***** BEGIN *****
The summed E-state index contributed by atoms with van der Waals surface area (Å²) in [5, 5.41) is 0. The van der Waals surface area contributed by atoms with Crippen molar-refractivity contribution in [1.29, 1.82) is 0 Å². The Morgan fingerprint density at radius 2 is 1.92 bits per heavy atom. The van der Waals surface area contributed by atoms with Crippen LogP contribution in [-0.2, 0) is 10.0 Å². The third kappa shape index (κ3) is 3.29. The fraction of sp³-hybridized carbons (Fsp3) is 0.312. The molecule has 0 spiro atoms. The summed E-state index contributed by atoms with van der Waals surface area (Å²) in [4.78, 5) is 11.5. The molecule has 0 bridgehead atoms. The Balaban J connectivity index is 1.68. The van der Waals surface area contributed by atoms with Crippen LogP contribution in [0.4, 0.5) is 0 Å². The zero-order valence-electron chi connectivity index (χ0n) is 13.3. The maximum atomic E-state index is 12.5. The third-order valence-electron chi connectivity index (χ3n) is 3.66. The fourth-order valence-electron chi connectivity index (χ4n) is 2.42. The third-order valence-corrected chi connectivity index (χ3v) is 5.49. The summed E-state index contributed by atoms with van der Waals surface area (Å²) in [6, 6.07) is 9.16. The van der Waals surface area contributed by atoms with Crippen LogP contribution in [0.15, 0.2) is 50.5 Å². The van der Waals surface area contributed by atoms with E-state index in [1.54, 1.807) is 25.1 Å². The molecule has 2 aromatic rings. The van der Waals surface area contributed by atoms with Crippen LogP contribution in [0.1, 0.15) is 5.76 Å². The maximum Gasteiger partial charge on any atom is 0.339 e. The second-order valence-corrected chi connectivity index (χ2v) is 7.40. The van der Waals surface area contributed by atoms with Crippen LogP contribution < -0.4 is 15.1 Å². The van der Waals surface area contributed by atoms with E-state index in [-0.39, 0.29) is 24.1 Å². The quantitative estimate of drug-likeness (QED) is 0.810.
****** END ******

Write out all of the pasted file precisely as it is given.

The summed E-state index contributed by atoms with van der Waals surface area (Å²) in [5, 5.41) is 0. The van der Waals surface area contributed by atoms with Crippen molar-refractivity contribution in [1.29, 1.82) is 0 Å². The Morgan fingerprint density at radius 2 is 1.92 bits per heavy atom. The van der Waals surface area contributed by atoms with Crippen LogP contribution in [-0.2, 0) is 10.0 Å². The third kappa shape index (κ3) is 3.29. The fraction of sp³-hybridized carbons (Fsp3) is 0.312. The molecule has 0 spiro atoms. The summed E-state index contributed by atoms with van der Waals surface area (Å²) in [4.78, 5) is 11.5. The molecule has 0 bridgehead atoms. The Balaban J connectivity index is 1.68. The van der Waals surface area contributed by atoms with Crippen LogP contribution in [0.4, 0.5) is 0 Å². The zero-order valence-electron chi connectivity index (χ0n) is 13.3. The maximum atomic E-state index is 12.5. The third-order valence-electron chi connectivity index (χ3n) is 3.66. The fourth-order valence-electron chi connectivity index (χ4n) is 2.42. The third-order valence-corrected chi connectivity index (χ3v) is 5.49. The summed E-state index contributed by atoms with van der Waals surface area (Å²) in [6, 6.07) is 9.16. The van der Waals surface area contributed by atoms with Crippen LogP contribution in [0.15, 0.2) is 50.5 Å². The van der Waals surface area contributed by atoms with E-state index in [1.54, 1.807) is 25.1 Å². The molecule has 2 aromatic rings. The van der Waals surface area contributed by atoms with Crippen LogP contribution in [0.1, 0.15) is 5.76 Å². The maximum Gasteiger partial charge on any atom is 0.339 e. The second-order valence-corrected chi connectivity index (χ2v) is 7.40. The van der Waals surface area contributed by atoms with Crippen LogP contribution < -0.4 is 15.1 Å². The van der Waals surface area contributed by atoms with E-state index in [-0.39, 0.29) is 24.1 Å². The quantitative estimate of drug-likeness (QED) is 0.810.